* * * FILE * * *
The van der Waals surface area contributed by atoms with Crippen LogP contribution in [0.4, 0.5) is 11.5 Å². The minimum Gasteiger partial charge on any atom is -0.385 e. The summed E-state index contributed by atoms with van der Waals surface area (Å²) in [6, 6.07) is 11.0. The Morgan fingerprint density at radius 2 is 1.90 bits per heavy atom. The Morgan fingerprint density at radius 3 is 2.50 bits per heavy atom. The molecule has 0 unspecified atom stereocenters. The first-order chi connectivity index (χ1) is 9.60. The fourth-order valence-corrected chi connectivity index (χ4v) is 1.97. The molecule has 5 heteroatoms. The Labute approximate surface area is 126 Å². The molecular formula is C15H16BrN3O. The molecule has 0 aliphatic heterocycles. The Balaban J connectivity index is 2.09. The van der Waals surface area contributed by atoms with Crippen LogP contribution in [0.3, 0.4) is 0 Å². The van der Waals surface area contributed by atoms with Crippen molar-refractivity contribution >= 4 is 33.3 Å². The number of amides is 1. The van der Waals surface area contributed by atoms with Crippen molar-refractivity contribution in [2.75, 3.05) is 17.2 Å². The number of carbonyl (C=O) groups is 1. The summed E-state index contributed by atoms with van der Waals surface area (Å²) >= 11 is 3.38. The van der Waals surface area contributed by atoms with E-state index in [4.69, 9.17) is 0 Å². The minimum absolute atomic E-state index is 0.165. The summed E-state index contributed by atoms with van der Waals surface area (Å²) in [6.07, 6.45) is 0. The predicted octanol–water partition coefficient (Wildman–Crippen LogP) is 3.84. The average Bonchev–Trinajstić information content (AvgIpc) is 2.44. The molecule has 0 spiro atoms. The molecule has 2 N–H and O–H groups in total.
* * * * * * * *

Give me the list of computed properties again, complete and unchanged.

The van der Waals surface area contributed by atoms with Crippen LogP contribution in [0.4, 0.5) is 11.5 Å². The minimum Gasteiger partial charge on any atom is -0.385 e. The summed E-state index contributed by atoms with van der Waals surface area (Å²) in [6, 6.07) is 11.0. The Morgan fingerprint density at radius 2 is 1.90 bits per heavy atom. The Morgan fingerprint density at radius 3 is 2.50 bits per heavy atom. The molecule has 0 unspecified atom stereocenters. The first-order chi connectivity index (χ1) is 9.60. The fourth-order valence-corrected chi connectivity index (χ4v) is 1.97. The molecule has 5 heteroatoms. The Labute approximate surface area is 126 Å². The molecular formula is C15H16BrN3O. The molecule has 0 aliphatic heterocycles. The Balaban J connectivity index is 2.09. The van der Waals surface area contributed by atoms with Crippen LogP contribution in [0.3, 0.4) is 0 Å². The van der Waals surface area contributed by atoms with Crippen molar-refractivity contribution >= 4 is 33.3 Å². The number of amides is 1. The van der Waals surface area contributed by atoms with Crippen molar-refractivity contribution in [2.75, 3.05) is 17.2 Å². The number of carbonyl (C=O) groups is 1. The summed E-state index contributed by atoms with van der Waals surface area (Å²) >= 11 is 3.38. The van der Waals surface area contributed by atoms with E-state index in [4.69, 9.17) is 0 Å². The minimum absolute atomic E-state index is 0.165. The summed E-state index contributed by atoms with van der Waals surface area (Å²) in [6.07, 6.45) is 0. The predicted octanol–water partition coefficient (Wildman–Crippen LogP) is 3.84. The average Bonchev–Trinajstić information content (AvgIpc) is 2.44. The molecule has 0 spiro atoms. The molecule has 2 N–H and O–H groups in total.